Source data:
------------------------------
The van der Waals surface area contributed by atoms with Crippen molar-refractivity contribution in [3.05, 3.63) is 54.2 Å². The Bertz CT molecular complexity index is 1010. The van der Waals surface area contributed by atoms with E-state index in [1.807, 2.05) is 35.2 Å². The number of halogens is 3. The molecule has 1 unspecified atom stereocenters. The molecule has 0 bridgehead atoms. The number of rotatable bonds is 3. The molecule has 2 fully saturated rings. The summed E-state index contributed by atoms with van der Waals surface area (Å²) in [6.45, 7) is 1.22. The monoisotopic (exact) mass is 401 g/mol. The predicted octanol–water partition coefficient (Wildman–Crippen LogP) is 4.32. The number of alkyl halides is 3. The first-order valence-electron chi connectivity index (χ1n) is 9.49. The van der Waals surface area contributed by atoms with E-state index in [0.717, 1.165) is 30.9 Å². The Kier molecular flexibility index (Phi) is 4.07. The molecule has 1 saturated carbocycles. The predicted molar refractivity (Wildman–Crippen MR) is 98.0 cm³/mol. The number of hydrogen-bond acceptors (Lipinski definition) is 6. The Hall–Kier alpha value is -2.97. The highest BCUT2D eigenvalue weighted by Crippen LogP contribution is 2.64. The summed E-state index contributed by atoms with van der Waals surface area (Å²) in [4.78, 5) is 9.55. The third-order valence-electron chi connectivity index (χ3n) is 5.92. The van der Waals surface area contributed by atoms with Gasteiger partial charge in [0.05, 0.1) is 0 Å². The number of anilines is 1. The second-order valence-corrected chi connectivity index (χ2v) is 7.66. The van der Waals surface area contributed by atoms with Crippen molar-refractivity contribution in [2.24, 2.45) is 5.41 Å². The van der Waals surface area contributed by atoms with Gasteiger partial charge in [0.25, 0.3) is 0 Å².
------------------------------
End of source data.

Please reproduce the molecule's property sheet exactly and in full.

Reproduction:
The van der Waals surface area contributed by atoms with Crippen molar-refractivity contribution in [3.05, 3.63) is 54.2 Å². The Bertz CT molecular complexity index is 1010. The van der Waals surface area contributed by atoms with E-state index in [1.807, 2.05) is 35.2 Å². The number of halogens is 3. The molecule has 1 unspecified atom stereocenters. The molecule has 0 bridgehead atoms. The number of rotatable bonds is 3. The molecule has 2 fully saturated rings. The summed E-state index contributed by atoms with van der Waals surface area (Å²) in [6.45, 7) is 1.22. The monoisotopic (exact) mass is 401 g/mol. The predicted octanol–water partition coefficient (Wildman–Crippen LogP) is 4.32. The number of alkyl halides is 3. The first-order valence-electron chi connectivity index (χ1n) is 9.49. The van der Waals surface area contributed by atoms with E-state index in [0.717, 1.165) is 30.9 Å². The Kier molecular flexibility index (Phi) is 4.07. The molecule has 1 saturated carbocycles. The predicted molar refractivity (Wildman–Crippen MR) is 98.0 cm³/mol. The number of hydrogen-bond acceptors (Lipinski definition) is 6. The Hall–Kier alpha value is -2.97. The highest BCUT2D eigenvalue weighted by Crippen LogP contribution is 2.64. The summed E-state index contributed by atoms with van der Waals surface area (Å²) in [4.78, 5) is 9.55. The third-order valence-electron chi connectivity index (χ3n) is 5.92. The van der Waals surface area contributed by atoms with Gasteiger partial charge in [0.05, 0.1) is 0 Å². The number of anilines is 1. The second-order valence-corrected chi connectivity index (χ2v) is 7.66. The van der Waals surface area contributed by atoms with Crippen molar-refractivity contribution in [2.24, 2.45) is 5.41 Å². The van der Waals surface area contributed by atoms with Gasteiger partial charge in [0.25, 0.3) is 0 Å².